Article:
4 Ways To Get Raspberry Pi To Read Multiple Analog Input Sensors!Saturday, May 28, 2016
1) Via I2C or SPI interface chips
One way of getting the Raspberry GPIO pins to read analog sensor inputs is via I2C or SPI interface chips such as the ones found on the RasPiO Analog Zero board, ADC Pi Plus board, DFRobot 18-Bit ADC board and JeeLabs Analog Plug board, which are Analog to Digital converter boards that use the MCP3008 and MCP3424 chips.
RasPiO Analog Zero board uses the MCP3008 chip and can connect to any 40-pin Raspberry Pi, as well as Raspberry Pi Zero and older 26-pin Raspberry Pi (with the aid of a Downgrade GPIO Ribbon Cable)
Hooking up an RC circuit to the Raspberry Pi is another way to get analog values from the Raspberry Pi by connecting analog sensors to one GPIO pin of the Raspberry Pi. Then, you place a resistor and capacitor in series on a breadboard and connect the breakout wires to PIN1 (3.3V) and PIN6 (Ground) of the Raspberry Pi to create an event where the GPIO pin goes from LOW to HIGH to register a reading. This is done by discharging the capacitor (by setting the GPIO pin LOW as an output) and then, setting the GPIO pin as in input to allow the capacitor to charge to at least 2 volts so the GPIO pin will register HIGH. Here is visually how the Resistor–Capacitor (RC) circuit method works:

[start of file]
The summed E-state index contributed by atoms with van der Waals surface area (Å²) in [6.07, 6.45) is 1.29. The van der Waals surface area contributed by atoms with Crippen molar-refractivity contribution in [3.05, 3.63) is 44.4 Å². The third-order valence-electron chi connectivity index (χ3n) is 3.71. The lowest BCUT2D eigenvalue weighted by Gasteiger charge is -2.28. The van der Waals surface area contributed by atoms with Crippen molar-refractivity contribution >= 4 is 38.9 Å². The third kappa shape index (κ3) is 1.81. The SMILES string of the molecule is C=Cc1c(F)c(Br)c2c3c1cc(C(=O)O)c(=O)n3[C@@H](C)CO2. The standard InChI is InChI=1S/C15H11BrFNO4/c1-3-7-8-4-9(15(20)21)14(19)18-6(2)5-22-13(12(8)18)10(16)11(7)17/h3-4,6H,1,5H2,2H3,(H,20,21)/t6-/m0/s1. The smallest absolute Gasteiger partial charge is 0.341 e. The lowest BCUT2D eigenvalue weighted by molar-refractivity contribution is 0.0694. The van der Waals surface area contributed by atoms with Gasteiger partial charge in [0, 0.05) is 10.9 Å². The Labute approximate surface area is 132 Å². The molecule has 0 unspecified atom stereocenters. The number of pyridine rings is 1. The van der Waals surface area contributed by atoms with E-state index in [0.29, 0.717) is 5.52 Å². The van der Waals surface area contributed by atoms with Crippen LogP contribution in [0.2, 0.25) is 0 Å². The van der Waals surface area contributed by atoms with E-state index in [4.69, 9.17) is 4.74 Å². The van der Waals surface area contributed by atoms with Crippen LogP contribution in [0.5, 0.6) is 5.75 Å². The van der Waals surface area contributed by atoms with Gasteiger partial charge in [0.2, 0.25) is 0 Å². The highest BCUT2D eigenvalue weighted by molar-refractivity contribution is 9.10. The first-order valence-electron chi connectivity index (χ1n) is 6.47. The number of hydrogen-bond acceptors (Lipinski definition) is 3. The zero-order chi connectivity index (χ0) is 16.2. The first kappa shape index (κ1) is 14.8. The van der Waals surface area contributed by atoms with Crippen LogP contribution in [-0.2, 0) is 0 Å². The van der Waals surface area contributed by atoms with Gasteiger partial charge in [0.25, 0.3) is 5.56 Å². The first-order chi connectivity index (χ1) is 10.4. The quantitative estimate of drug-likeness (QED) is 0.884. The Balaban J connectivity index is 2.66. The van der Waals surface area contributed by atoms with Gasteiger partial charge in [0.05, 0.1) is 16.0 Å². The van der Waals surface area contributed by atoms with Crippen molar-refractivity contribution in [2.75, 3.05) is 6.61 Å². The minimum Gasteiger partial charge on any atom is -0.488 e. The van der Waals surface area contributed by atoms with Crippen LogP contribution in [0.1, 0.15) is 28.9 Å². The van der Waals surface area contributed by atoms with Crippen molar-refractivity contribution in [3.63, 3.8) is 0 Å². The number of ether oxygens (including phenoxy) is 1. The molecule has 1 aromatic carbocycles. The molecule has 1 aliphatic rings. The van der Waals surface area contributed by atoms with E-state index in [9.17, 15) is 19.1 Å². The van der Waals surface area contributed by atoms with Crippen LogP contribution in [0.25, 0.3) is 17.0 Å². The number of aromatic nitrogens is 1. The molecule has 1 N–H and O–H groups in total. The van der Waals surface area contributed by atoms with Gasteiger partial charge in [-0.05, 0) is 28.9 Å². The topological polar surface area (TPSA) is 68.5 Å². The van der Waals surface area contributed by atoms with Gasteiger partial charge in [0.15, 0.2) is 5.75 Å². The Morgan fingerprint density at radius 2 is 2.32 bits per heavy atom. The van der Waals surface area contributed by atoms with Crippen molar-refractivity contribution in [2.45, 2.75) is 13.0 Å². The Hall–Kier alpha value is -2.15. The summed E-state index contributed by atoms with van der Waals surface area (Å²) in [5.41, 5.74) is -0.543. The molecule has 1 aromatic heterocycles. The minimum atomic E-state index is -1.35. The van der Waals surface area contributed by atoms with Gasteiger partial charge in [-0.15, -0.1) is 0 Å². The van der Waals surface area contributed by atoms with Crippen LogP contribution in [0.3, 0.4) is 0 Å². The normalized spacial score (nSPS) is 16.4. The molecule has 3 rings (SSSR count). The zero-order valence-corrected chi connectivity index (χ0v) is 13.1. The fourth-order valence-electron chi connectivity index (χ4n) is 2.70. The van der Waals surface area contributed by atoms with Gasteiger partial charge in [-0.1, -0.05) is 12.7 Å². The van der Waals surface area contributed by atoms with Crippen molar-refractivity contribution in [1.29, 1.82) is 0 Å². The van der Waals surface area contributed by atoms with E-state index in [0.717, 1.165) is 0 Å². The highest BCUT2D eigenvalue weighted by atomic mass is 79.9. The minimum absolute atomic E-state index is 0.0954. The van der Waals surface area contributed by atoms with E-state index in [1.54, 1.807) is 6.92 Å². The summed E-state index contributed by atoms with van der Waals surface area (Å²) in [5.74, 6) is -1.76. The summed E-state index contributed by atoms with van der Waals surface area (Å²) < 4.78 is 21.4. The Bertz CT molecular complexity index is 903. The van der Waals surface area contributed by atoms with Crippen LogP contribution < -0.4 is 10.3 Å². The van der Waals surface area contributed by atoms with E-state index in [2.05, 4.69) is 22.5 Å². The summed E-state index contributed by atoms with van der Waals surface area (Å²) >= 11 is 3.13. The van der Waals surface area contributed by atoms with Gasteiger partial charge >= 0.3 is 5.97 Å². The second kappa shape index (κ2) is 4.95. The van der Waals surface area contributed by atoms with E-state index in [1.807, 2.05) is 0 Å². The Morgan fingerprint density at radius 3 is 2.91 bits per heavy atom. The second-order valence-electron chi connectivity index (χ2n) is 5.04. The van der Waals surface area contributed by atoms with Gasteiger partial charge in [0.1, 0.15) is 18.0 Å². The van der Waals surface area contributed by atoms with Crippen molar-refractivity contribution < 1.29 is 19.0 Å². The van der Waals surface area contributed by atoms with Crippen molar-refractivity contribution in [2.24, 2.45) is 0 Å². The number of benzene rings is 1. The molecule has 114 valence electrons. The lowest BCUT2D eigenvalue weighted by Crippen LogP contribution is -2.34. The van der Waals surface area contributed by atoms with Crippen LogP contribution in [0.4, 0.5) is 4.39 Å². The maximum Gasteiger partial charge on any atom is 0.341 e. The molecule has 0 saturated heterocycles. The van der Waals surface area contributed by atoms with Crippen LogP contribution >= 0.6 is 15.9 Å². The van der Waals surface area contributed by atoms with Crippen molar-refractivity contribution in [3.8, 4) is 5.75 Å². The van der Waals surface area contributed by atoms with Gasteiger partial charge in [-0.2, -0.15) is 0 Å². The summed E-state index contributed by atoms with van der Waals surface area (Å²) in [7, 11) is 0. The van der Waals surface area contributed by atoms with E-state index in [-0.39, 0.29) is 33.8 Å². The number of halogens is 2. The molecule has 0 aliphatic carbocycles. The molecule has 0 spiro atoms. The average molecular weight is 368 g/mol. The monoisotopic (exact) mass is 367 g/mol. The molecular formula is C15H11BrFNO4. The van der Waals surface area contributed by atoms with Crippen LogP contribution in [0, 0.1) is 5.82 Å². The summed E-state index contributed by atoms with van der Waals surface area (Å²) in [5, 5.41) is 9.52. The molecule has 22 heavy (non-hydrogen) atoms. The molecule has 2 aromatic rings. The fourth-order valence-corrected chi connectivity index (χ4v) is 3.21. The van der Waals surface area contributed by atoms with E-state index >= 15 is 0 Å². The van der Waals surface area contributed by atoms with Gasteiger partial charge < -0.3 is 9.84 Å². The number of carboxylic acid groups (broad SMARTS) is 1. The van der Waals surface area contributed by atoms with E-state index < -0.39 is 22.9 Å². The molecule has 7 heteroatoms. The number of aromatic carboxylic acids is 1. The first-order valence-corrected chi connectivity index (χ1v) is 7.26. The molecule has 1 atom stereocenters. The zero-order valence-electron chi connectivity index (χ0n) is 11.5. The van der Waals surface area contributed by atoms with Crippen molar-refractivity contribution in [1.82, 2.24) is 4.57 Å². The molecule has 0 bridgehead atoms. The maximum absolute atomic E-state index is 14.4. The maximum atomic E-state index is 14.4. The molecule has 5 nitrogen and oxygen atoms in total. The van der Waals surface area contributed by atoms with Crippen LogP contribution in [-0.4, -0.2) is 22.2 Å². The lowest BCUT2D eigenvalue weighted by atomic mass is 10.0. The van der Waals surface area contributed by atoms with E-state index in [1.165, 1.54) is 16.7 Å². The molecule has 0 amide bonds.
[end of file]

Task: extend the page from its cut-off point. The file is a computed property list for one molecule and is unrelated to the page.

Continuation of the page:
3) Analog-to-Digital Converter Integrated Circuit
This third way is similar to the RC charging circuit method above, but it integrates an Analog to digital converter (ADC) chip in the circuit, allowing the Raspberry Pi to be able to read multiple analog signals. To create an ADC integrated circuit that can read multiple sensor inputs all you need is a breadboard, breadboard breakout wires, 10K ohm resistor and a 1uF capacitor, as well as an Analogue-to-digital converter (ADC) like the MCP3008 chip or similar chip that is pin compatible and uses the SPI protocol for successful data communication between the ADC and the Raspberry Pi.
4) Connecting Arduino to the Raspberry Pi
Another alternative to getting analog inputs from the Raspberry Pi would be to connect the Arduino to the Raspberry Pi as Arduino usually has a 10-bit ADC on board. With an Arduino, you would be able to trigger and control in real time potentiometers and many other analog sensors via USB connection without having to program in Arduino’s quasi-C++ language.
While it is great you can use the features and benefits of the Arduino microcontroller, the drawback of using Arduino with your Raspberry Pi to perform analog sampling is that Arduino's serial device name can change every time you connect Arduino to your Raspberry Pi. This means you will have to manually find Arduino's device name every-time and connect via USB which can get annoying.
Constructing a simple RC circuit and ADC circuit is definitely fun though it requires setting up the Raspberry GPIO pins, installing the necessary software and executing Python code which will become more complex the more sensors you add. Of course, you could easily add the sensors in Raspberry Pi Cayenne without having to do any coding.
Still, if you do not like tinkering much with breadboard wires; with a solution like the RasPiO Analog Zero board you can easily control GPIO pins and read analog sensors with very few lines of code because the board is easy to code with RPi.GPIO +Python and GPIO Zero +Raspberry Pi Python libraries so it requires minimal boilerplate code to get started.